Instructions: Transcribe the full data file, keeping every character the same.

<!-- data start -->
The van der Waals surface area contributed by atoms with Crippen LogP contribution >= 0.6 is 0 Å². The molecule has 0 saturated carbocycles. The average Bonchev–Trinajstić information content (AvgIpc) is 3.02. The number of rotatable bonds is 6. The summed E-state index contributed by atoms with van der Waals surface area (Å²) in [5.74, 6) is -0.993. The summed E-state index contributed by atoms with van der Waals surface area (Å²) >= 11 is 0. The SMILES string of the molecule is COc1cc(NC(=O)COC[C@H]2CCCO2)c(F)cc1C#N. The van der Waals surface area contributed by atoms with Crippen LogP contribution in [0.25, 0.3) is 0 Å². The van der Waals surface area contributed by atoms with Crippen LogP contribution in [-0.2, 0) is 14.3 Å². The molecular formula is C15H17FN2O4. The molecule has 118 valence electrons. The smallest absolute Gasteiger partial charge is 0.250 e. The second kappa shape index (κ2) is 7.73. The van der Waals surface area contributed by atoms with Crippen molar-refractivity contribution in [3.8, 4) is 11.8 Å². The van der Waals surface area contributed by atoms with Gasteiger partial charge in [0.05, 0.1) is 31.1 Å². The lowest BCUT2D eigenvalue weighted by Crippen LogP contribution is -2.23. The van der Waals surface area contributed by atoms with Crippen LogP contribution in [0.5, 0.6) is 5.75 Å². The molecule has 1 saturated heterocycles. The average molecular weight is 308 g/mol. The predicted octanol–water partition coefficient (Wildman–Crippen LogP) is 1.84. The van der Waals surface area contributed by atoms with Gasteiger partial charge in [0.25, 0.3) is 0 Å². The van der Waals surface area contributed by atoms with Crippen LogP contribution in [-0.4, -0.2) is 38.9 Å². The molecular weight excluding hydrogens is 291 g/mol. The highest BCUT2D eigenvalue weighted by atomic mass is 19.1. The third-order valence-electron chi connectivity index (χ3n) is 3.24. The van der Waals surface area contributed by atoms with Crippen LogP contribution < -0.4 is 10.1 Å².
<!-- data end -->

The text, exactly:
The van der Waals surface area contributed by atoms with Crippen LogP contribution >= 0.6 is 0 Å². The molecule has 0 saturated carbocycles. The average Bonchev–Trinajstić information content (AvgIpc) is 3.02. The number of rotatable bonds is 6. The summed E-state index contributed by atoms with van der Waals surface area (Å²) in [5.74, 6) is -0.993. The summed E-state index contributed by atoms with van der Waals surface area (Å²) >= 11 is 0. The SMILES string of the molecule is COc1cc(NC(=O)COC[C@H]2CCCO2)c(F)cc1C#N. The van der Waals surface area contributed by atoms with Crippen LogP contribution in [0.25, 0.3) is 0 Å². The van der Waals surface area contributed by atoms with Crippen LogP contribution in [-0.2, 0) is 14.3 Å². The molecular formula is C15H17FN2O4. The molecule has 118 valence electrons. The smallest absolute Gasteiger partial charge is 0.250 e. The second kappa shape index (κ2) is 7.73. The van der Waals surface area contributed by atoms with Crippen molar-refractivity contribution in [3.8, 4) is 11.8 Å². The van der Waals surface area contributed by atoms with Gasteiger partial charge in [0.05, 0.1) is 31.1 Å². The lowest BCUT2D eigenvalue weighted by Crippen LogP contribution is -2.23. The van der Waals surface area contributed by atoms with Crippen LogP contribution in [0.5, 0.6) is 5.75 Å². The molecule has 1 saturated heterocycles. The average molecular weight is 308 g/mol. The predicted octanol–water partition coefficient (Wildman–Crippen LogP) is 1.84. The van der Waals surface area contributed by atoms with Gasteiger partial charge in [0.25, 0.3) is 0 Å². The van der Waals surface area contributed by atoms with Crippen LogP contribution in [-0.4, -0.2) is 38.9 Å². The molecular weight excluding hydrogens is 291 g/mol. The highest BCUT2D eigenvalue weighted by atomic mass is 19.1. The third-order valence-electron chi connectivity index (χ3n) is 3.24. The van der Waals surface area contributed by atoms with Crippen LogP contribution < -0.4 is 10.1 Å².